Once Upon a Time
Charms go back as far as the Neolithic era where man would pick up an unusual stone or piece of wood and carry it with him to ward off his enemies. Elaborate jewelry made of precious stones and metals emerged during the age of the Egyptian Pharaohs. It was during this time that the first recognizable charm bracelets and necklaces first appeared.
Like people of many ancient civilizations, the citizens of ancient Egypt lived very short lives by today’s standard – 30 to 40 years on average. With so little time on earth, they obsessively prepared for a prosperous life after death. Charm bracelets played a significant role in the preparation process. Charm wrist and neck bracelets were not only coveted as protective shields and signs of status in this life, they were also worn as ID tags to help the Gods guide the wearer and his/her possessions to the proper status level in the afterlife. Kind of an “if found, please return to” note from home.
. . . When In Rome
During the Roman Empire Christians would pull the “ichthys” (fish) charm from underneath their garments to identify themselves to other Christians to gain entry into secret, forbidden worship activities. The Jewish scholar of that same time would write passages from Jewish law on tiny slips of parchment and carefully insert the slips into a small, golden amulet that was worn around his neck. This of act reverence and piety was meant to keep the law close to the heart.
. . . Knights, Fights and a Little Extra Protection
Fast forward to the dark days of the Middle Ages, and we find that charms and amulets were put to use by knights and kings. They were most often used with incantations to wreak havoc on the occupants of enemy castles and protect warriors in battle. Charms were also worn on belts to represent family origin, political standing and profession.
General wearing of charms began to lose favor with the wealthy classes during the Renaissance as mass produced books emerged and superstitions faded. However, charms and amulets were still widely used by people of lesser means and education. The role of the charm remained relatively unchanged until the early 1900s.
. . . The Queen of Charm
In the early 20th century, the bracelets of Queen Victoria ignited the next big wave of charm wearing. It was at this stage that charms had a dramatic change of purpose. They went from being practical tools to becoming decorative fashion jewelry. Small lockets, glass beads and family crests that hung on bracelets and necklaces were all the rage.
. . . The Greatest Generation
The end of WWII saw the explosion of charm jewelry as we know it today. Soldiers leaving Europe and islands in the Pacific purchased little handmade trinkets as gifts to bring home to their sweethearts. Native craftsmen fashioned small bits of metal into little replicas of items common to the locale. Enterprising jewelers in the States quickly picked up on the trend to create charms for all occasions.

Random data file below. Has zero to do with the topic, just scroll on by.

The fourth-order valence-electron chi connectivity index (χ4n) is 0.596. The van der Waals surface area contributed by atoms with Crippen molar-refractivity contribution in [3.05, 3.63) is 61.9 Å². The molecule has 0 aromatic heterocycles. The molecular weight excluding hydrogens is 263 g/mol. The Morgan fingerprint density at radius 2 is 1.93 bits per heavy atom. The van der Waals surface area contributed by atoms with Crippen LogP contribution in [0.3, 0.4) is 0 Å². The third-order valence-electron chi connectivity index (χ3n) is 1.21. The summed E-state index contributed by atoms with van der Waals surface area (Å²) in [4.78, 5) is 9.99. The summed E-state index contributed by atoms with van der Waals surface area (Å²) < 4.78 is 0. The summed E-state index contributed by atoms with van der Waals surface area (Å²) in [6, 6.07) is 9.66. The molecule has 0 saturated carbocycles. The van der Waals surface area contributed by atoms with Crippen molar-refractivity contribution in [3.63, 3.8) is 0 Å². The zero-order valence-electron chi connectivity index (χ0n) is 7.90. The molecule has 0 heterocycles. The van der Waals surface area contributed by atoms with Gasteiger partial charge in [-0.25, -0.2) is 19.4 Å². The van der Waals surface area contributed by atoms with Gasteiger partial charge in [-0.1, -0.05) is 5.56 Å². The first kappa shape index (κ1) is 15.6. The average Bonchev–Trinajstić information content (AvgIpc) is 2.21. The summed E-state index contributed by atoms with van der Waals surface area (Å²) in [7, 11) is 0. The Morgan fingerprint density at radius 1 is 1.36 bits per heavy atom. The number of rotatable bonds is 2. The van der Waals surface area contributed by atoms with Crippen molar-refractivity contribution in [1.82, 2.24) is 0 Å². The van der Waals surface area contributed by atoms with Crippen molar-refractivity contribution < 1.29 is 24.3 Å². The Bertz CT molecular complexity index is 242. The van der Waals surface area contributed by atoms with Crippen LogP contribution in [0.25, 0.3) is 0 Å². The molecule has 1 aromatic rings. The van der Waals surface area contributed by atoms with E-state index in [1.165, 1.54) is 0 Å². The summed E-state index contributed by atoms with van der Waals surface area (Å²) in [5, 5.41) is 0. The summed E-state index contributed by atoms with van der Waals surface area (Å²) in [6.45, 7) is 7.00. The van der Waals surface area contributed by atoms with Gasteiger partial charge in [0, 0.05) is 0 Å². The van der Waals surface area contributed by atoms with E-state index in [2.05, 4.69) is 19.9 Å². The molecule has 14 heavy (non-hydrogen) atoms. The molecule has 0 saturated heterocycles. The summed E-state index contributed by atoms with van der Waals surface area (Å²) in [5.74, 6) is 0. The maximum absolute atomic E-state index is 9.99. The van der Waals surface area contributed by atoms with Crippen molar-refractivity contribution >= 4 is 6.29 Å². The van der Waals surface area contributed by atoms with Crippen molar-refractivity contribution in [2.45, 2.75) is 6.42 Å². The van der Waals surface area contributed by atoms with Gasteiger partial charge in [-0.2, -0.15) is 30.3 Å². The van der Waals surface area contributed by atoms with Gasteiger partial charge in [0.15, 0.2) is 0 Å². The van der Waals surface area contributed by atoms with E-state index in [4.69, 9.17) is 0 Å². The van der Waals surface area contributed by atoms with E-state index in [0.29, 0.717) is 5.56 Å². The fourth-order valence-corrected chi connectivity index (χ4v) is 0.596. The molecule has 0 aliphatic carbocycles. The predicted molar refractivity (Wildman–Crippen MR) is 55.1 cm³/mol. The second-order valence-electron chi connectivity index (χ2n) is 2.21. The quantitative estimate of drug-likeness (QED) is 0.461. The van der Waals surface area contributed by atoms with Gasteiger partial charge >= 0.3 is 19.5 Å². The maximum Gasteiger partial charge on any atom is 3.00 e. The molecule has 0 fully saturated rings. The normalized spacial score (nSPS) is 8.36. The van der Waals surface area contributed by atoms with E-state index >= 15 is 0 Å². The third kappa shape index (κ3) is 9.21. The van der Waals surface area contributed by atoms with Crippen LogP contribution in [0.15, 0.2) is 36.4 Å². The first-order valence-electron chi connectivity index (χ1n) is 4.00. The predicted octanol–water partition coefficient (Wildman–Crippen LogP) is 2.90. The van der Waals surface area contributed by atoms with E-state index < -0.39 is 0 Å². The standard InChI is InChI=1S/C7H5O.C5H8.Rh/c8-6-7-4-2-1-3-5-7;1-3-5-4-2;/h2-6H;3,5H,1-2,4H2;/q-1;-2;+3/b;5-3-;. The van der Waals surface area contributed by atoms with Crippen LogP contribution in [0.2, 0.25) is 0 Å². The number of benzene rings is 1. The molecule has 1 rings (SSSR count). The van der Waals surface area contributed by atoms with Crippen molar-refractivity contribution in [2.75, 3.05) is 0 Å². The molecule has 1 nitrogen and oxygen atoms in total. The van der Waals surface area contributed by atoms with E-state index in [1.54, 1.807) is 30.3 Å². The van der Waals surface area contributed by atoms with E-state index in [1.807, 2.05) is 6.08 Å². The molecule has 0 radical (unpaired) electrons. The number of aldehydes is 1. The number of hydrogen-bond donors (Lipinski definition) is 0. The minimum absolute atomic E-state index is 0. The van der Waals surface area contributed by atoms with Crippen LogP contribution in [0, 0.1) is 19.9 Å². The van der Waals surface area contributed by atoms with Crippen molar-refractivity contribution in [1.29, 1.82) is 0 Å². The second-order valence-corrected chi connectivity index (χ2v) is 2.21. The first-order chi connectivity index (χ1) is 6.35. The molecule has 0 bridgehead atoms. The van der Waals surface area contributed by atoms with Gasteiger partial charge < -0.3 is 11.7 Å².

. . . Gumball Charms
I ran across these fun charms not long ago and fell in love with them. Made of celluloid (an early plastic) they are charms and little prizes that came out of gumball machines and candy boxes in the 1940s. These charms were collected by kids and worn on bracelets and necklaces of string and beaded chain (dog tag chain). Many of the themes are common – jungle animals, sports, sailing ships, army men, and family pets. But there were a number of commercial applications as well, primarily from comic strips. Popeye, Betty Boop, Mickey Mouse, the Seven Dwarfs, Orphan Annie are just a few examples.
. . . Bobby Socks, Disco, and the Go-Gos
By the 1950s, the charm bracelet was a must-have accessory for girls and women. Major rites of passage – 16th birthdays, graduations, weddings, travel and the arrival of children – were all recorded on the links of their bracelets. Today some of these vintage bracelets sell for two to three thousand dollars at auction.
The charm bracelet began to disappear from the fashion scene during the early 1970s. Disco was in and bare gold chains became the new status symbol. But in the mid-1980s charm bracelets reappeared. New-money heirs uninterested in the old baubles of their dead relatives were liquidating huge estates. Charms that had been out of circulation for decades were showing up in antique stores and flea markets. Savvy buyers snapped them up at cheap prices.
. . . There’s No Place Like Home
The boom in collectibles in the 1990s drove a huge demand for vintage charms and charm bracelets. A gold charm costing $10 in 1950 easily commanded $70 to $80. Vintage mechanical charms (charms with moving parts) often sold for over $100 and were highly prized by serious collectors. Even with the advent of massive buying and selling arenas like eBay, prices for vintage gold charms remain strong and show no sign of decline in the new century.
The fashion industry once again discovered the lure of the charm bracelet, flooding the market with new charm styles in all price ranges. Fashion giants like Louis Vuitton have brought the glamour back to charm bracelets, declaring them the must-have accessory for any occasion. And if the past is any indication, charm bracelets will be in style for quite some time.
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